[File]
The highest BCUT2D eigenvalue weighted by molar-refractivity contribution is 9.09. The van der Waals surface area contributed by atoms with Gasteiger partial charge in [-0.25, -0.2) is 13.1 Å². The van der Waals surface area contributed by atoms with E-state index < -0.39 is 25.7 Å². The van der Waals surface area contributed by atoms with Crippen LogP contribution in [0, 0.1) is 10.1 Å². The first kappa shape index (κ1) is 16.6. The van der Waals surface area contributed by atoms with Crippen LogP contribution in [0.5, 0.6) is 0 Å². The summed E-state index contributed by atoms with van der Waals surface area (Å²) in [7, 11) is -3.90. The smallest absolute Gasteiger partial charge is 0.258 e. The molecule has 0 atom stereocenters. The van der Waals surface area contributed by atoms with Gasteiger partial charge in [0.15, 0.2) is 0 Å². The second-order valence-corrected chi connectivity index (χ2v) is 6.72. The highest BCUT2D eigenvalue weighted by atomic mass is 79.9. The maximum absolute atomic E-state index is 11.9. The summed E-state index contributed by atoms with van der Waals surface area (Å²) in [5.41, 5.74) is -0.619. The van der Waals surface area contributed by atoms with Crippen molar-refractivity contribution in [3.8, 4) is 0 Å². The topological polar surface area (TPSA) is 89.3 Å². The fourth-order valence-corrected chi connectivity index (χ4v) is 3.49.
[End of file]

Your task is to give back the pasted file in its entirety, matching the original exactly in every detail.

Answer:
The highest BCUT2D eigenvalue weighted by molar-refractivity contribution is 9.09. The van der Waals surface area contributed by atoms with Gasteiger partial charge in [-0.25, -0.2) is 13.1 Å². The van der Waals surface area contributed by atoms with E-state index < -0.39 is 25.7 Å². The van der Waals surface area contributed by atoms with Crippen LogP contribution in [0, 0.1) is 10.1 Å². The first kappa shape index (κ1) is 16.6. The van der Waals surface area contributed by atoms with Crippen LogP contribution in [0.5, 0.6) is 0 Å². The summed E-state index contributed by atoms with van der Waals surface area (Å²) in [7, 11) is -3.90. The smallest absolute Gasteiger partial charge is 0.258 e. The molecule has 0 atom stereocenters. The van der Waals surface area contributed by atoms with Gasteiger partial charge in [0.15, 0.2) is 0 Å². The second-order valence-corrected chi connectivity index (χ2v) is 6.72. The highest BCUT2D eigenvalue weighted by atomic mass is 79.9. The maximum absolute atomic E-state index is 11.9. The summed E-state index contributed by atoms with van der Waals surface area (Å²) in [5.41, 5.74) is -0.619. The van der Waals surface area contributed by atoms with Crippen molar-refractivity contribution in [3.8, 4) is 0 Å². The topological polar surface area (TPSA) is 89.3 Å². The fourth-order valence-corrected chi connectivity index (χ4v) is 3.49.